Adventures with Frosty – Northern CA & The Redwoods

Since my boyfriend and I drove from San Francisco towards the redwoods last September, I have been dreaming of a dense fog that hangs in the trees and blocks out the ocean. Having grown up in Arizona, something about that wet, heavy air of the Northwest stayed with me. I sometimes close my eyes at night and pretend I’m back on those misty roads winding through the old growth, the fog slipping away at the last second just long enough to see what’s up ahead.

Did I mention we were in a sleeper van with a giant snowman painted on the side of it?


This baby was our ride and our hotel, and it was probably the best decision I’d made that year. (Although, my boyfriend would tell you I bitched a little bit about the lack of creature comforts.)


One particular foggy day, the thick white seemed to follow us wherever we went. It hung close and tight, creating a blank backdrop where the blue of the ocean should have been. We’d drive through winding roads with dense overhang, the leaves changing from grey to green as our trusty snowman-van plowed through the fog. It’s cloudy fingers clawing the countryside, beckoning us to follow.


This is my favorite way to travel. In a world full of plans and deadlines, it’s nice to have none every once in a while.

For anyone curious:

Uniquely inspired sleeper van:  Escape Camper Vans

Our route started in San Francisco and stayed close to HWY 1 all the way up to The Redwood National Forest. Hugging the highway the entire time, we took several small detours along the way. One of my favorites was Cuffey’s Cove, a ghost town of a former settlement from the late 1800’s. I can’t stress enough just how much this place sucked me in. It’s what I see when I close my eyes and imagine that lingering fog closing in.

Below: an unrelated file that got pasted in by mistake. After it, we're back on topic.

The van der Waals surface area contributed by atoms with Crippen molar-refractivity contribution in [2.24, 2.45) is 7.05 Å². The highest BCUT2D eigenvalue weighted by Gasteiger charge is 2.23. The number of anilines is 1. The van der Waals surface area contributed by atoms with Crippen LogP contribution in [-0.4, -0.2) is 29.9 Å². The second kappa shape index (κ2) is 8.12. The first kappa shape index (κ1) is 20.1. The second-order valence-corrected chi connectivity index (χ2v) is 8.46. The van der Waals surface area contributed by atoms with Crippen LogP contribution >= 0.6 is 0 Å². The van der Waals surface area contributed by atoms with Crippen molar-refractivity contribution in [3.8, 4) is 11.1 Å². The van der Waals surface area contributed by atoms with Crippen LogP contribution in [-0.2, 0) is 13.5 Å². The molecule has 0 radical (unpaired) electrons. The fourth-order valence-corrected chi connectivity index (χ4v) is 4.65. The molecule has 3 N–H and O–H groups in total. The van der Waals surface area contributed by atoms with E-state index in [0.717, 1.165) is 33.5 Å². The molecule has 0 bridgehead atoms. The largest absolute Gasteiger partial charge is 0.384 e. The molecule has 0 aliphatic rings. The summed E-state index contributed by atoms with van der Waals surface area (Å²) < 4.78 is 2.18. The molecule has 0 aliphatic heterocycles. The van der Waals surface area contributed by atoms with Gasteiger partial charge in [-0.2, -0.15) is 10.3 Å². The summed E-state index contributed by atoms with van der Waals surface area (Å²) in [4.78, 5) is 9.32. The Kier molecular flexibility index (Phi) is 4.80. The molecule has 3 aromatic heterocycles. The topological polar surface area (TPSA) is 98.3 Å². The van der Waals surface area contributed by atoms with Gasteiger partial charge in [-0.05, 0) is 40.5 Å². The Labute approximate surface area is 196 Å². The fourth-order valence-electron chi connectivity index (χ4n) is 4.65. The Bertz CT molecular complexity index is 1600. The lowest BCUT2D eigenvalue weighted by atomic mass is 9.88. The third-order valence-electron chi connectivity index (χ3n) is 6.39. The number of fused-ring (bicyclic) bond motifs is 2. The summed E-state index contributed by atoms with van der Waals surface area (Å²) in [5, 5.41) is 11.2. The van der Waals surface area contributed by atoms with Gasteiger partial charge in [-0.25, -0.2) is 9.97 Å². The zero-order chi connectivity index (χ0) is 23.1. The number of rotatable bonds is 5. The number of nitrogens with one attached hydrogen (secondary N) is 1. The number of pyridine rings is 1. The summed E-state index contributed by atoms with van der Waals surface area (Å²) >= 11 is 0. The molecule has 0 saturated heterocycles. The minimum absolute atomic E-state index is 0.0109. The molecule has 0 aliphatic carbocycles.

Also, I am one of those cemetery freaks. No better way to experience a piece of history than to spend a moment among those who lived it.



The AZ Strip


I’m not talking about the beauty of a topless dancer’s ability to separate lesser men from their cash. I’m talking about the strip of Arizona most tourists never see.

We are talking red rock canyon country. Arid, lonely land that makes me want to get high and sing America’s “A Horse with No Name.” I mean, how else are you supposed to relate to such lyrics as: there were plants and birds and rocks and things? Preach!

The AZ Strip

Only I didn’t do any of that because this place is so otherworldly beautiful, you feel alive just looking at it. If you visit the popular South Rim of the Grand Canyon, this is your only access to the North Rim … which is why so many people skip it. Well, don’t do that. Make the time to take this part of the country in. Trust me, you’ll be very glad you did and your Instagram will be filled with envious images of the iconic Southwest.

If natural beauty isn’t your thing, may I suggest one last persuasion? It will take you to polygamist country.